Bayley: To see something like “the largest cruise line in the world?” No, I think…I’m not sure. I think occasionally we may put something like that in there, but it’s not really something of huge importance to us. I’m not sure it’s particularly important to our travel partners or our customers. I think people associate themselves with Royal Caribbean because of the fun innovations, the quality of the service, and the experience that we deliver. I think that’s far more meaningful than telling people you’re the biggest cruise line in the world.
Skift: You just welcomed Ovation, and Harmony is now part of the fleet. You’re also bringing back some of the older ships. So why does it make sense for Royal to be expanding in both directions, both with very new capacity and giving life to older ships also?
Bayley: We also have Oasis Four coming in 2018. We also have Quantum Four and Five coming in 2019 and 2020. To answer your question, it’s very connected with customer demand. If, obviously, we see demand and we see markets growing, then we believe that we have the brand and the product to deliver a great vacation experience when it comes to either bringing back ships, or building new ships and delivering that vacation experience.
Skift: I’m sure one size doesn’t fit all, and I don’t know if there is a group of customers who have been long-time Royal fans who are just more comfortable on an Empress-era or Majesty-era ship as opposed to a Harmony, or Ovation, or one of those classes. Do you see that there are niches of people who want Royal Caribbean experience but not the new Royal Caribbean experience?
Bayley: I think it’s fair to say that if you look at all 25 ships, we have multiple classes and different ships of different ages, and all of those ships of different markets, on different itineraries, and each of the ships has followings. There are guests that love certain ships, they love the captains, the teams on board, the love the itineraries, they love the whole experience, so that’s certainly true.
That’s not the majority. A ship typically is put into a market and an itinerary, and then we offer the product to customers at a price point, and then people vacation with us.
Skift: I’m thinking back to when the Quantum class was first announced, and I think that was 2011. That was two years after Oasis launched. I don’t know if Royal Caribbean sticks to a time table for all new classes of ships, but given that we’re two years out now from when Quantum launched, are you working on what comes next?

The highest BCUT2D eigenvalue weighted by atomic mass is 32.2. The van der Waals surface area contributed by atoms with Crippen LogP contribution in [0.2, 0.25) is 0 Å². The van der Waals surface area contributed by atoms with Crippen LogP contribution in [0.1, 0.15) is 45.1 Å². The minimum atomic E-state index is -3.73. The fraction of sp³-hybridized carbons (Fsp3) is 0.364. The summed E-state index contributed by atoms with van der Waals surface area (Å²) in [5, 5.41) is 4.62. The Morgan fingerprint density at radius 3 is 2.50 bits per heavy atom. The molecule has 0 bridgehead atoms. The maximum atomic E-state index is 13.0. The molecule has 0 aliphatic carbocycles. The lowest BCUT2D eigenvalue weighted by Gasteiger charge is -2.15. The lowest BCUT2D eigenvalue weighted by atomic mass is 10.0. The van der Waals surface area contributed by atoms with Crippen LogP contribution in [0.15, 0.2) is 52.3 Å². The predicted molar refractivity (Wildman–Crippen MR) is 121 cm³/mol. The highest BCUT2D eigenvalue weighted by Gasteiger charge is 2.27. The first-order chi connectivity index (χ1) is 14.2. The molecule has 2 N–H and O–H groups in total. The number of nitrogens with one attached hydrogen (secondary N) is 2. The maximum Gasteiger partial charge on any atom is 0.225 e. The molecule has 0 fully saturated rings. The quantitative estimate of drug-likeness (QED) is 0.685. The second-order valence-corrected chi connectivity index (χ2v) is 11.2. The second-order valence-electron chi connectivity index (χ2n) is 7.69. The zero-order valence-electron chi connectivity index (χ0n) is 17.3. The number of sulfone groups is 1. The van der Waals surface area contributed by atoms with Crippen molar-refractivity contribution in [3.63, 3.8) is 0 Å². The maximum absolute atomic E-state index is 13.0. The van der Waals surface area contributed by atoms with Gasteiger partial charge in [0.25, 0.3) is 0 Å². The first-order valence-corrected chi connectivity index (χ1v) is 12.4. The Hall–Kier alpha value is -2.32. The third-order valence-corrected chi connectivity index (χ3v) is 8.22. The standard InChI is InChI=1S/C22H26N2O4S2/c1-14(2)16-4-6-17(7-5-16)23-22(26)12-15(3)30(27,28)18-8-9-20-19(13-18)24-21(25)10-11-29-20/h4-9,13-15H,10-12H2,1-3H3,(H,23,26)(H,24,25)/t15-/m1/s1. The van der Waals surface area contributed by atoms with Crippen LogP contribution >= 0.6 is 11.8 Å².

Bayley: We are perpetually thinking about what’s next. That’s been pretty much all we’ve done for many, many years. Actually, many decades. You’re right. Typically when we introduce a class, or coming to the mid-life of a class, or towards the end of a class, then we’re not too far away from talking about something new, something different. That’s very typical for us.
Absolutely we’re thinking and working through what’s next, but we’re not going to say anything because Harmony has just arrived, Ovation’s just arrived and we’re very excited by both of those ships.
Skift: Do you expect there to be people who have gone on Oasis and Allure who will come back to Harmony just to see what’s new?
Bayley: Oh yeah, absolutely. Harmony in Europe and Harmony when it comes across to the Caribbean really is our top seller. We’ve got past guests who are sailing on Harmony that want to see the new ship, and lots of first-timers as well. Really, when you think about it, that’s one of the key objectives of a brand new ship the quality of Harmony. It attracts so many different customers’ attentions. It gives us the opportunity to further extend the brand and further allow people to take a look at Royal Caribbean and hopefully come and experience it.
Skift: What is keeping the Oasis class from China? Are there infrastructural issues now that mean that those ships couldn’t go there, or is it just a matter of deploying the capacity that you have to the places where it makes the most sense?